Positive interim results for a candidate vaccine to prevent persistent infections by human papillomavirus (HPV) types 16 and 18 were published in the June 30, 2007, issue of The Lancet (see the journal abstract). The vaccine Cervarix® was 90 percent effective in preventing grade 2 or 3 cervical intraepithelial neoplasia (CIN2+) that contained DNA from either virus type.

The results come from a large international trial of 18,644 women aged 15-25 sponsored by the drug's manufacturer, GlaxoSmithKline Biologicals (see the protocol summary). The trial design called for analysis of early results after 23 cases of CIN2+ were detected. Two of these cases were among the 9,258 women receiving the vaccine, and 21 were among the 9,267 controls who received a hepatitis A vaccine. The mean follow-up time was 14.8 months.

In an editorial, Drs. Jessica A. Kahn of the University of Cincinnati and Robert D. Burk of the Albert Einstein College of Medicine in New York wrote, "These interim data are encouraging." But they noted that the paper does not provide information about the public health impact of vaccination "in real world settings" because the report does not provide estimates of the reduction in overall rates of CIN2+. They stress that vaccination of young adolescents is likely to have the greatest public health benefit, but that continued screening will still be required after vaccination.

A separate phase III trial testing Cervarix, cosponsored by the National Cancer Institute with support from the National Institutes of Health's Office for Research on Women's Health and the Costa Rica Ministry of Health, is now underway in Costa Rica. This trial should provide additional information about the public health impact and efficacy of the vaccine.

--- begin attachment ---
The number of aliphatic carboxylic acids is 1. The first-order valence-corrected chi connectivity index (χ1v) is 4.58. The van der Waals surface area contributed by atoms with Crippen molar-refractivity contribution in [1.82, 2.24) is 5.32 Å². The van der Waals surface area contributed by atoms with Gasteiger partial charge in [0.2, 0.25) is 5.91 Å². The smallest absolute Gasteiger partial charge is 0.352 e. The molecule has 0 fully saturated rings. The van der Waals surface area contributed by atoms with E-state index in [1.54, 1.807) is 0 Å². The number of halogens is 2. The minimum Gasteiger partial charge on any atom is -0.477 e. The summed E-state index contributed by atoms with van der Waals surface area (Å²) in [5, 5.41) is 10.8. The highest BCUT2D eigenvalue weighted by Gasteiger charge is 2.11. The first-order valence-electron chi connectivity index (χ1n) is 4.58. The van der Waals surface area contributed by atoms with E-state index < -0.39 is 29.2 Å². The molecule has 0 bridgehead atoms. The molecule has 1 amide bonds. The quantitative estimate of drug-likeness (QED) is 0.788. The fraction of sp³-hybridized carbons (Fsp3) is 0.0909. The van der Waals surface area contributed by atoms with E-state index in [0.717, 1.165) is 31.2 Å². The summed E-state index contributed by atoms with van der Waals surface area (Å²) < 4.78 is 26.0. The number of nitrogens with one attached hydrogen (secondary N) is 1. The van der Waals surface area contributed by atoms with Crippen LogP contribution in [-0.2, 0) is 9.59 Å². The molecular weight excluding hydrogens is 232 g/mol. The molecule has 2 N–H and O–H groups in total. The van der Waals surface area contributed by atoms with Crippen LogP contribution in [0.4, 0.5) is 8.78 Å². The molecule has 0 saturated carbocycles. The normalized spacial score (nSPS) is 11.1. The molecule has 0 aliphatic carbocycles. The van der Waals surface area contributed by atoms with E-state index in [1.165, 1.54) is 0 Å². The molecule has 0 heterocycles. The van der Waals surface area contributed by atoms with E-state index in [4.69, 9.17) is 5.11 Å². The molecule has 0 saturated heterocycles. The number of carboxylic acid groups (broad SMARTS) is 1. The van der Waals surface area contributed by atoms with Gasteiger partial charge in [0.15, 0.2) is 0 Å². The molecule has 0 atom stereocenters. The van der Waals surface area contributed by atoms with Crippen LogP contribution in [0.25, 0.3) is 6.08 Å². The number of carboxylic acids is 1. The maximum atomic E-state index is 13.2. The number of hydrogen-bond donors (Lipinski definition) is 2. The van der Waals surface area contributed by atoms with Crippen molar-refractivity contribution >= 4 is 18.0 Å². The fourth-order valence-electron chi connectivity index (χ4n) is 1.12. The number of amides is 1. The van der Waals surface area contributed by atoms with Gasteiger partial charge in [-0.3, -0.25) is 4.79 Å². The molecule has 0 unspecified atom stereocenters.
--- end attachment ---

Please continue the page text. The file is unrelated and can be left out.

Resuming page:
Longer-term data on the vaccine's overall efficacy (see the journal abstract) and efficacy against other oncogenic HPV types (see the journal abstract) were subsequently published in Lancet Oncology.
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  #3  
Old December 16th, 2011
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Default Re: Misc. HPV thread.

"Preventing Cervical Cancer" HealthDay News 16 December 2011.

http://liveweb.archive.org/http://ww...al_121611.html

Transcript:

Quote:
Protecting young women from cervical cancer may be even easier than experts thought.

A virus called HPV causes almost all cases of cervical cancer. Vaccines can protect girls and women from some of the most threatening types of HPV. However, the vaccines are given in three doses, and in the United States most women don't complete the three-dose regimen

A new study suggests they may not need to.

In the study, reported in the Journal of the National Cancer Institute, researchers looked at thousands of women who received one to three doses of an HPV vaccine. The researchers followed them for about 4 years, taking note of women who had an HPV infection that lasted at least 10 months.